This week saw Coronation Street character Seb Franklin find out that he is HIV positive.

It’s the first time the long-running ITV soap has tackled such a storyline, and comes two weeks before National HIV Testing Week.

HIV charity Terrence Higgins Trust have commended the way Coronation Street have tackled the storyline in a “sensitive and informed way”.

“Incredible medical progress has been made in the last 20 years. Taking treatment for HIV lowers the amount of virus in your blood to ‘undetectable’ levels, which stops it from damaging the immune system and means the virus cannot be passed on to other people,” said Dr Michael Brady, Medical Director at Terrence Higgins Trust.

“Unfortunately attitudes towards HIV haven’t kept up with medical progress and the stigma, discrimination and myths that surround HIV continue to prevail. Stigma is immensely damaging as it prevents people from getting tested and from accessing treatment and tackling this is as important as dealing with medical issues to ensure people living with HIV live happy and healthy lives.

Related: NHS England launches three-year trial of HIV-prevention drugs for gay men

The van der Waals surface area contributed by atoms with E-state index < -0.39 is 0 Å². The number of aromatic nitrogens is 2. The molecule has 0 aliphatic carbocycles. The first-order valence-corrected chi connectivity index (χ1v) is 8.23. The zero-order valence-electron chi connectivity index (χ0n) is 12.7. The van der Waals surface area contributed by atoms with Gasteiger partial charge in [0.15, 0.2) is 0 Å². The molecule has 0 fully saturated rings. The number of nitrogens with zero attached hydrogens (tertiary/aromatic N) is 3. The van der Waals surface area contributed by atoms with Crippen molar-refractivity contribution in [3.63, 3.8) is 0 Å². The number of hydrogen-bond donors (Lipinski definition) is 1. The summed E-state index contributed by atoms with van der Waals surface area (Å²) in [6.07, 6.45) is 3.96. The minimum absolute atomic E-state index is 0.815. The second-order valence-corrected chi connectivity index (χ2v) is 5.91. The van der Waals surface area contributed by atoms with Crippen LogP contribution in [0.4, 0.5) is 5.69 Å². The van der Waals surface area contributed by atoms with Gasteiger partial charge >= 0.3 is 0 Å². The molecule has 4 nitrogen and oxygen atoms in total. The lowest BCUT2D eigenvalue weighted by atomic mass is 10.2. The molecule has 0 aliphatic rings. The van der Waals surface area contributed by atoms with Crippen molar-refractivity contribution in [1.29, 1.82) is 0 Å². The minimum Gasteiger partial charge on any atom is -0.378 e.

“Coronation Street should be commended for the sensitive and informed way they have approached this story line. Soap operas are a great way of helping bust stigma and myths around HIV, and amplify awareness and knowledge of what HIV is really like in 2017.”

Harry Visioni, who plays Seb on Coronation Street, added: “It’s great to be a part of this storyline and doing my bit to help rid the prejudice against HIV. If people didn’t know much about HIV, hopefully they will be as surprised as I was to find out that it is something that you can live with and it not affect your life.”

Public Health England reported last month that latest figures show an 18 per cent decrease in HIV diagnoses in the UK in 2016.

Currently, there are an estimated 101,200 people living with HIV in the UK, with 6,000 more people diagnosed every year.

Stigma is still one of the biggest problems around HIV as it prevents people from getting tested, accessing treatment, and from living a healthy life.

Related: HIV-prevention drugs could save the NHS over £1 billion